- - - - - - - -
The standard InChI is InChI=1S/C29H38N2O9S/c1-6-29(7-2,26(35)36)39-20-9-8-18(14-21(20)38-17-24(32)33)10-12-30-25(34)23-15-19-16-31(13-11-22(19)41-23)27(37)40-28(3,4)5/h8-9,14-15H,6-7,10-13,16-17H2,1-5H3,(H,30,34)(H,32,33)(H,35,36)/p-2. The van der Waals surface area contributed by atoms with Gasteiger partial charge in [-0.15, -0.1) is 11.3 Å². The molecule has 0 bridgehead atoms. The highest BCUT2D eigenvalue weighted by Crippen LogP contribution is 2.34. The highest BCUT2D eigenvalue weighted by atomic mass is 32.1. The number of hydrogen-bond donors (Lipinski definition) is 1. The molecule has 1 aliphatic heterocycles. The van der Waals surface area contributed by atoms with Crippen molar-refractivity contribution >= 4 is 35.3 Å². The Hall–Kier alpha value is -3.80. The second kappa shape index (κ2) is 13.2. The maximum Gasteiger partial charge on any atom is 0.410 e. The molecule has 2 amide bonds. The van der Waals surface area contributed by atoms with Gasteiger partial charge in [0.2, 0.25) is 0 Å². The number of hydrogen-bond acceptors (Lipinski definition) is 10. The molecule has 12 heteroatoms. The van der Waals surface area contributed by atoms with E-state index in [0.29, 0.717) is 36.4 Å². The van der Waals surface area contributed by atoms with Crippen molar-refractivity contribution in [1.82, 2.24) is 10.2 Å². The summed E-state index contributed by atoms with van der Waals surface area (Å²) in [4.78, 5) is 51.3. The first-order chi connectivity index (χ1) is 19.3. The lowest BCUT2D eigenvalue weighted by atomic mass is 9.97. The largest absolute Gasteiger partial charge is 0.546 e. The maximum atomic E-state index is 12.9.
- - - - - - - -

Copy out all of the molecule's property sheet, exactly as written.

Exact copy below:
The standard InChI is InChI=1S/C29H38N2O9S/c1-6-29(7-2,26(35)36)39-20-9-8-18(14-21(20)38-17-24(32)33)10-12-30-25(34)23-15-19-16-31(13-11-22(19)41-23)27(37)40-28(3,4)5/h8-9,14-15H,6-7,10-13,16-17H2,1-5H3,(H,30,34)(H,32,33)(H,35,36)/p-2. The van der Waals surface area contributed by atoms with Gasteiger partial charge in [-0.15, -0.1) is 11.3 Å². The molecule has 0 bridgehead atoms. The highest BCUT2D eigenvalue weighted by Crippen LogP contribution is 2.34. The highest BCUT2D eigenvalue weighted by atomic mass is 32.1. The number of hydrogen-bond donors (Lipinski definition) is 1. The molecule has 1 aliphatic heterocycles. The van der Waals surface area contributed by atoms with Crippen molar-refractivity contribution >= 4 is 35.3 Å². The Hall–Kier alpha value is -3.80. The second kappa shape index (κ2) is 13.2. The maximum Gasteiger partial charge on any atom is 0.410 e. The molecule has 2 amide bonds. The van der Waals surface area contributed by atoms with Gasteiger partial charge in [0.2, 0.25) is 0 Å². The number of hydrogen-bond acceptors (Lipinski definition) is 10. The molecule has 12 heteroatoms. The van der Waals surface area contributed by atoms with E-state index in [0.29, 0.717) is 36.4 Å². The van der Waals surface area contributed by atoms with Crippen molar-refractivity contribution in [1.82, 2.24) is 10.2 Å². The summed E-state index contributed by atoms with van der Waals surface area (Å²) in [4.78, 5) is 51.3. The first-order chi connectivity index (χ1) is 19.3. The lowest BCUT2D eigenvalue weighted by atomic mass is 9.97. The largest absolute Gasteiger partial charge is 0.546 e. The maximum atomic E-state index is 12.9.